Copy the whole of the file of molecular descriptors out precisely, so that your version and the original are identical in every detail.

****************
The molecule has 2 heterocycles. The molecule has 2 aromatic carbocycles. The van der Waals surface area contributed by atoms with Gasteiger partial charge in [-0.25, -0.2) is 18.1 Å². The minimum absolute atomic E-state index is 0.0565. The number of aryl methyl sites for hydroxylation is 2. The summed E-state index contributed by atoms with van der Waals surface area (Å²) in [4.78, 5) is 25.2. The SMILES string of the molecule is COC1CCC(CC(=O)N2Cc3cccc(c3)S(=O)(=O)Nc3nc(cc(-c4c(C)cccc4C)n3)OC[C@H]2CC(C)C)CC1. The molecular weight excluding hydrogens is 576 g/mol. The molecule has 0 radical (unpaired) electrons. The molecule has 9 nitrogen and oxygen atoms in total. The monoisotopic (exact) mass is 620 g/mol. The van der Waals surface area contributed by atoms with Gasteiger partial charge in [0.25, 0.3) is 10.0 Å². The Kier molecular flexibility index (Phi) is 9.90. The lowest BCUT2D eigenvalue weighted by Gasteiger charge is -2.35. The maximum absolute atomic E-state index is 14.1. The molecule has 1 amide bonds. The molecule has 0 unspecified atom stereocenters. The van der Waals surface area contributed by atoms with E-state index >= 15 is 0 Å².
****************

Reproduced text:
The molecule has 2 heterocycles. The molecule has 2 aromatic carbocycles. The van der Waals surface area contributed by atoms with Gasteiger partial charge in [-0.25, -0.2) is 18.1 Å². The minimum absolute atomic E-state index is 0.0565. The number of aryl methyl sites for hydroxylation is 2. The summed E-state index contributed by atoms with van der Waals surface area (Å²) in [4.78, 5) is 25.2. The SMILES string of the molecule is COC1CCC(CC(=O)N2Cc3cccc(c3)S(=O)(=O)Nc3nc(cc(-c4c(C)cccc4C)n3)OC[C@H]2CC(C)C)CC1. The molecular weight excluding hydrogens is 576 g/mol. The molecule has 0 radical (unpaired) electrons. The molecule has 9 nitrogen and oxygen atoms in total. The monoisotopic (exact) mass is 620 g/mol. The van der Waals surface area contributed by atoms with Gasteiger partial charge in [0.25, 0.3) is 10.0 Å². The Kier molecular flexibility index (Phi) is 9.90. The lowest BCUT2D eigenvalue weighted by Gasteiger charge is -2.35. The maximum absolute atomic E-state index is 14.1. The molecule has 1 amide bonds. The molecule has 0 unspecified atom stereocenters. The van der Waals surface area contributed by atoms with E-state index >= 15 is 0 Å².